The competition of debate has hooked many people over the years, and the Trinity University debate team is no different. Debate is now in full swing, and the team is full of people passionate about debate who are working hard for upcoming competitions.
People are drawn to what they do for many different reasons, and the team members all have different incentives as to why they became debaters.
“I joined the debate team in high school because I really enjoyed talking, but quickly found it was so much more than just arguing with people. Since I joined, I have been enthralled with the activity because it is so intellectually stimulating,” said sophomore Maggie Solice.
Junior Nathan Rothenbaum does not have a memorable story about why he joined debate, but he knows what has kept him there.
“Tearing apart people’s arguments is my favorite part of debate,” Rothenbaum said. “When someone is super cocky about being right about something and you just rip it to shreds, it is great. I savor the taste of those tears.”
At the helm of the Trinity debate team is Sarah Topp, assistant professor of human communication and theatre, who began coaching debate to pay for graduate school. She also wanted to give back to the culture she experienced as a debater.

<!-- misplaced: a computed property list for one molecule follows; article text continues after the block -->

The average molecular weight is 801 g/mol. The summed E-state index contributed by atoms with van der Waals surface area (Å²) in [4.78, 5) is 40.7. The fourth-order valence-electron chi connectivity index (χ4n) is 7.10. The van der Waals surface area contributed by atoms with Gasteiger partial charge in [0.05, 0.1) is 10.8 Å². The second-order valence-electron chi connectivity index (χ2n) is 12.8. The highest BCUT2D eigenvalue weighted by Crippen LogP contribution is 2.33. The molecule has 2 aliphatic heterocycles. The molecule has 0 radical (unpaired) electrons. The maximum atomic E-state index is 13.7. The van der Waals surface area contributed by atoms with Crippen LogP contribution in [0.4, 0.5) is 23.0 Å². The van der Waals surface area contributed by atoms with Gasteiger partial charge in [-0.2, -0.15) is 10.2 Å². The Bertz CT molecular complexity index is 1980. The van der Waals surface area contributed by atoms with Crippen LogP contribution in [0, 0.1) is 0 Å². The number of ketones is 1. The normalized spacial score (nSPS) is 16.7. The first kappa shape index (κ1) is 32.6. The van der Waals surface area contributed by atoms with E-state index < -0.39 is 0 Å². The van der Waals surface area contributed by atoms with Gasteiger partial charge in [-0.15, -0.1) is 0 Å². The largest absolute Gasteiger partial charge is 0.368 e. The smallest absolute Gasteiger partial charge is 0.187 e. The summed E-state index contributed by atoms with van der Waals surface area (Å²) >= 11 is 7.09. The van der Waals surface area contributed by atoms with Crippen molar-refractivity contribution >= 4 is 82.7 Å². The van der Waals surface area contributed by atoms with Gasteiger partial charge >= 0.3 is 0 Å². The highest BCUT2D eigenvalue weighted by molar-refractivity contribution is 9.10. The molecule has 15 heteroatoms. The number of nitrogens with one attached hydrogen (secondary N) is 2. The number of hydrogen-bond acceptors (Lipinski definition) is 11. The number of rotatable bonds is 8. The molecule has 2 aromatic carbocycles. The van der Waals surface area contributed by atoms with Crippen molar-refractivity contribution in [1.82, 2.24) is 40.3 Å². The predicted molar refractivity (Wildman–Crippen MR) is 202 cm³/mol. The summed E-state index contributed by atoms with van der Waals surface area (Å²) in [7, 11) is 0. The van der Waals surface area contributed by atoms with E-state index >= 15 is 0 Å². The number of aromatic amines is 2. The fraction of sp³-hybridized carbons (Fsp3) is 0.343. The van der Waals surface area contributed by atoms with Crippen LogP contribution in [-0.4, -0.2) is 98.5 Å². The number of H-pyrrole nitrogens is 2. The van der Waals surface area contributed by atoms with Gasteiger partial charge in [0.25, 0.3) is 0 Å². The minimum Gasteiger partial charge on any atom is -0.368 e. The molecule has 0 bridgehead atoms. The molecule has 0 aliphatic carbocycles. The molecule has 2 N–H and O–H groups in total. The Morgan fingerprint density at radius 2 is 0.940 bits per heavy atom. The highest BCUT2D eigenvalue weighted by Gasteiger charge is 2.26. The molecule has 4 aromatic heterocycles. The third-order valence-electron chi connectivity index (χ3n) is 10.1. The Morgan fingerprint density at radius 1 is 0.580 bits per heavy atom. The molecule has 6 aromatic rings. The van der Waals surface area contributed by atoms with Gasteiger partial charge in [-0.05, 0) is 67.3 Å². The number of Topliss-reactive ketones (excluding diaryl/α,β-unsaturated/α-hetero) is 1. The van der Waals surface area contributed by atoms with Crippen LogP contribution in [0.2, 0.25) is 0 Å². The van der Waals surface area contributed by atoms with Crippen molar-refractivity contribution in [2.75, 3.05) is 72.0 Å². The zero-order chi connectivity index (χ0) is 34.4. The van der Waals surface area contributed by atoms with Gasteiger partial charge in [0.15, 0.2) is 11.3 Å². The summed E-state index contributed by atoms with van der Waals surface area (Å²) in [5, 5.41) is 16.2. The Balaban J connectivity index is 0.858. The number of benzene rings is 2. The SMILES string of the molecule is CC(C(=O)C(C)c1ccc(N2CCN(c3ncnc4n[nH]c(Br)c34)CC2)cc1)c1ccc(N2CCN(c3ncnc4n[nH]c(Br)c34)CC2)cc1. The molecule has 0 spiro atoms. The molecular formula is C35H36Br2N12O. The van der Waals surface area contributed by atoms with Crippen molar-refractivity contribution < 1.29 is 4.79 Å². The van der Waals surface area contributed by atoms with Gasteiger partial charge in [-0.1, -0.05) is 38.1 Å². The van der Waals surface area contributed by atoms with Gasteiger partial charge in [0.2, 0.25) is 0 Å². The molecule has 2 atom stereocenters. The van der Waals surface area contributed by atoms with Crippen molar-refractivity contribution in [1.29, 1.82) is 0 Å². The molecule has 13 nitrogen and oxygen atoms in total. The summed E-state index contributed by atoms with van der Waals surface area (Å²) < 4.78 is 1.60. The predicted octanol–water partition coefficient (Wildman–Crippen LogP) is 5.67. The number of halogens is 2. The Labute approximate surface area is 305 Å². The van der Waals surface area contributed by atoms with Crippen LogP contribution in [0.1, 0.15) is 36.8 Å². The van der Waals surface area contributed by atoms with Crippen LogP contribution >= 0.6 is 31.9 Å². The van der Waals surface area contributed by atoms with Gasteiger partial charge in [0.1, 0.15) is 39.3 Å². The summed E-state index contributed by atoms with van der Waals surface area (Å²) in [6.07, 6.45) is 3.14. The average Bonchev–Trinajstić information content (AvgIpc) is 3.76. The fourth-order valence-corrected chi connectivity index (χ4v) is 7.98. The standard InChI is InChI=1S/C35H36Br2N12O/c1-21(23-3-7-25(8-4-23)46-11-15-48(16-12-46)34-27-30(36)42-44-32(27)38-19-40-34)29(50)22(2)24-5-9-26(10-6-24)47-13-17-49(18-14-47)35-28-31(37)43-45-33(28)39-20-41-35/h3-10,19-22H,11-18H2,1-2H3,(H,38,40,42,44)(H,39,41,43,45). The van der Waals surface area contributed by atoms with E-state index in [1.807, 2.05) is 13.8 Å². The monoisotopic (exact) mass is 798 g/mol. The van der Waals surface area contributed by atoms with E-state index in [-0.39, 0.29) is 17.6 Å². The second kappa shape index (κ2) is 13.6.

“I started debating in junior high. I almost quit the first week because I thought it was too nerdy and wasn’t sure it was for me. After the first tournament, though, I was hooked. I loved the competition. I loved verbally sparring with others. I loved proving I was smart. I continued debating through high school and even received a scholarship to debate in college,” Topp said.
Trinity recently competed in tournaments at University of Texas at Dallas and University of North Texas, where they were extremely successful. Solice and Rothenbaum finished in second place at the North Texas tournament, where they fell in the finals on a 2-1 decision to the University of Houston. Rothenbaum described the tournaments and how the team fared in them.
“There is a pair of tournaments held in Dallas and Denton at UTD and UNT, respectively,” Rothenbaum said. “It is called the “˜Texas Two Step.’ In both tournaments, we went 6-1 in prelims, and were seeded third in the second half and fourth in the first. We lost at the UTD tournament, the first half, in octos, but at the UNT tournament, the second half, we got to finals before losing on a 2-1 decision to the University of Houston. Maggie was the eighth-best speaker at the UTD tournament, and I was fourth at UTD and the second-best speaker at UNT.”
The team has two more tournaments coming up with the possibility of Nationals. First, they will compete in the University of Texas tournament Feb. 8-10. Then the District qualifiers, if they do well enough, will qualify them for Nationals at Indiana University.
The Trinity debate team hopes to carry on their momentum into those tournaments and continue their strong performances.